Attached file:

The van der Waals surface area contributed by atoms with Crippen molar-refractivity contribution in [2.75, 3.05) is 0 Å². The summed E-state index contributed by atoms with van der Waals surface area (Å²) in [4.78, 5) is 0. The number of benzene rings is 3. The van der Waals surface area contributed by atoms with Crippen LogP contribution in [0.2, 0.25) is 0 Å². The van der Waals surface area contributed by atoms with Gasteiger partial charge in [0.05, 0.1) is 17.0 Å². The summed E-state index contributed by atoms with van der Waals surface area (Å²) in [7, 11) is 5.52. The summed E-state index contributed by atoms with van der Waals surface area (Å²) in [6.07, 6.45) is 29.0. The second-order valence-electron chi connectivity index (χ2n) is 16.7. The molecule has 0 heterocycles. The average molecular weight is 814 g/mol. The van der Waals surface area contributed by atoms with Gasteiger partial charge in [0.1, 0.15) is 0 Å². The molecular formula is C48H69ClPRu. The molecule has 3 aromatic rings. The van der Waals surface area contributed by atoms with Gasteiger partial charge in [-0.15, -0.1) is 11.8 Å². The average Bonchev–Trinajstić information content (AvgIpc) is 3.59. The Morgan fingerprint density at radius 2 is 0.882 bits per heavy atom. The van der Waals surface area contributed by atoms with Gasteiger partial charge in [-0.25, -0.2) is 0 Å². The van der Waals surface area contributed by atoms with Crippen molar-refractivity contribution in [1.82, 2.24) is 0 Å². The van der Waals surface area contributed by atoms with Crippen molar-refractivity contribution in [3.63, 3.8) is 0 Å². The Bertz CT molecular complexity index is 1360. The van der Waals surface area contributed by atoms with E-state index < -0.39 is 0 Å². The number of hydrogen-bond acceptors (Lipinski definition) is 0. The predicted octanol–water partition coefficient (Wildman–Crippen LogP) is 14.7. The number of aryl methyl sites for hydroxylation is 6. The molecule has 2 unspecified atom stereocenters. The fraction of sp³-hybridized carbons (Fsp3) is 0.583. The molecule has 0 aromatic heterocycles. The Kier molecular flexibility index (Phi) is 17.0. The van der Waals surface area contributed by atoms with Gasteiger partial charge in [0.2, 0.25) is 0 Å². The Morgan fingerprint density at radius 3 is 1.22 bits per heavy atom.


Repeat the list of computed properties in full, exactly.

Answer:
The van der Waals surface area contributed by atoms with Crippen molar-refractivity contribution in [2.75, 3.05) is 0 Å². The summed E-state index contributed by atoms with van der Waals surface area (Å²) in [4.78, 5) is 0. The number of benzene rings is 3. The van der Waals surface area contributed by atoms with Crippen LogP contribution in [0.2, 0.25) is 0 Å². The van der Waals surface area contributed by atoms with Gasteiger partial charge in [0.05, 0.1) is 17.0 Å². The summed E-state index contributed by atoms with van der Waals surface area (Å²) in [7, 11) is 5.52. The summed E-state index contributed by atoms with van der Waals surface area (Å²) in [6.07, 6.45) is 29.0. The second-order valence-electron chi connectivity index (χ2n) is 16.7. The molecule has 0 heterocycles. The average molecular weight is 814 g/mol. The van der Waals surface area contributed by atoms with Gasteiger partial charge in [0.1, 0.15) is 0 Å². The molecular formula is C48H69ClPRu. The molecule has 3 aromatic rings. The van der Waals surface area contributed by atoms with Gasteiger partial charge in [-0.15, -0.1) is 11.8 Å². The average Bonchev–Trinajstić information content (AvgIpc) is 3.59. The Morgan fingerprint density at radius 2 is 0.882 bits per heavy atom. The van der Waals surface area contributed by atoms with Gasteiger partial charge in [-0.25, -0.2) is 0 Å². The van der Waals surface area contributed by atoms with Crippen molar-refractivity contribution in [1.82, 2.24) is 0 Å². The van der Waals surface area contributed by atoms with Crippen molar-refractivity contribution in [3.63, 3.8) is 0 Å². The Bertz CT molecular complexity index is 1360. The van der Waals surface area contributed by atoms with E-state index < -0.39 is 0 Å². The number of hydrogen-bond acceptors (Lipinski definition) is 0. The predicted octanol–water partition coefficient (Wildman–Crippen LogP) is 14.7. The number of aryl methyl sites for hydroxylation is 6. The molecule has 2 unspecified atom stereocenters. The fraction of sp³-hybridized carbons (Fsp3) is 0.583. The molecule has 0 aromatic heterocycles. The Kier molecular flexibility index (Phi) is 17.0. The van der Waals surface area contributed by atoms with Gasteiger partial charge in [0.2, 0.25) is 0 Å². The Morgan fingerprint density at radius 3 is 1.22 bits per heavy atom.